The Fox Trot Challenge is now over, and I am sad.
Sad like taking the last lick of a satisfying bowl of Baileys flavored ice cream, the end of a fabulous vacation, or when family and friends leave after Thanksgiving.
I told this to Kent Schaffer and he agreed. He reminded me “but the leftovers are great, remember that.”
With the heart of a goddess warrior and the constitution of Marlon Brando, I empathize with my people who faithfully come for lunch with their canes, walkers and wheelchairs. I understand that the breakfast of champions is a pot of coffee, three Advil and a prayer. When we began the Fox Trot Challenge (a 10-week pedometer walking program sponsored by AARP and Create the Good) I was skeptical of the promised results.
Our people took 7,319,863 tenacious steps. One walker wore her pedometer on her shoe. She was having remodeling work done to her condo and a workman asked her if she was under house arrest. Another danced every day to John Denver music. Parking far away became a habit for many. Several parked at the Hot Springs and walked to the Senior Center for lunch. My people asked each other how many steps they had taken so far every day, and compared their shrinking waist lines.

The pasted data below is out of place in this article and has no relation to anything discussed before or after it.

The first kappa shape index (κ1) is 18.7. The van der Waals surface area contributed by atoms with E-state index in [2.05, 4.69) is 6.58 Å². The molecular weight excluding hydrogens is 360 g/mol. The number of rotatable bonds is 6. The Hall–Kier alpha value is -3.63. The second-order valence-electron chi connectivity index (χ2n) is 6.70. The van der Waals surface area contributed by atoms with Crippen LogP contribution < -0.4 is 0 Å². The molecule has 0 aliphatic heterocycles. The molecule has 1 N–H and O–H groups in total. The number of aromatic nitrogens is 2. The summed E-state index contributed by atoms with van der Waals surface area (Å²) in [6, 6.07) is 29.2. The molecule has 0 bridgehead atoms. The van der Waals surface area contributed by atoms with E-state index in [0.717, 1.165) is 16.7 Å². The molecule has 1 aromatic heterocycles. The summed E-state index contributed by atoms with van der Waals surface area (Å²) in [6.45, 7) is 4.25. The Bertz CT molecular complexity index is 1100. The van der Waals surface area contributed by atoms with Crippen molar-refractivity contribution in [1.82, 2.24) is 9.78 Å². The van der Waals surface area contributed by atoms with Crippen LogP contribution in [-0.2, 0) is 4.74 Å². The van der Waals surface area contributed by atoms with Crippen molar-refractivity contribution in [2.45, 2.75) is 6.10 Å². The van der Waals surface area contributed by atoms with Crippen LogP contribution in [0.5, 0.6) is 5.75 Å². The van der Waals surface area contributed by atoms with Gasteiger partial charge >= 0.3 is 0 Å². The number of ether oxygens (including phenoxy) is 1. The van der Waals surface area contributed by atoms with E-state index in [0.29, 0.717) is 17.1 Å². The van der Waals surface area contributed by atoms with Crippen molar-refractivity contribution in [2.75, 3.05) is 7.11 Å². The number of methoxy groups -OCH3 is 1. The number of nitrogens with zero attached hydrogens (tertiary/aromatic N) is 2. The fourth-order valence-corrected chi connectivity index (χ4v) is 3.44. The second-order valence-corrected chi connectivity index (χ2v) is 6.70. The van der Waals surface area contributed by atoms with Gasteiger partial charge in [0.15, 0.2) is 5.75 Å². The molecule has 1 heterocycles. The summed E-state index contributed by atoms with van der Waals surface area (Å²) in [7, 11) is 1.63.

There were technical difficulties. At least 10 pedometers had untimely demises by drowning in toilets, one was run over by a car. Many were washed with the laundry. I went through a couple and can tell you which pedometers from Alco, Wal Mart and Big 5 are the best. People experimented with their pedometers. Biking registered on them as did gardening. Tai Chi registered practically nothing as did horseback riding. Regardless, we walked.
As a Fox Trot coach, Rick Sautel reported that the best part of the program was that people were surprised that they felt better walking more after the first week, and that so few people dropped out. The most valuable part of the program was that it made us all aware of how much we moved and the extra energy that came with increased walking.
The AARP pedometer and Create the Good Walking program showed us all concretely that we decide, with every step, to be active or sedentary. The leftovers from this program are the good stuff — increased energy, smaller waistlines, a new dedication to walking. All we needed were shoes, a plan and time.
Art in the afternoon
Join us at Serenity Trail Gallery of Fine Art on Wednesday, July 14, at 1:30 p.m. for the exhibit “Castles and Landscapes of England and Scotland,” by artist Jamie Schmidt. Her originals and photo art are complemented by European and American antique prints from the late 1800s by Edouard Debat-Ponsan, Frank Church and others. Serenity Trail Gallery is located at 190 Talisman Drive, C6. Call Connie Giffin at 731-0640 with any questions.
Tessa Michaelson, Head Imp of Fun and adult services librarian at the Ruby M. Sisson Memorial Library, will be here Monday, July 12, at 12:45 p.m. to collect hours for the Adult Summer Reading Program and entertain us with this month’s library mischief.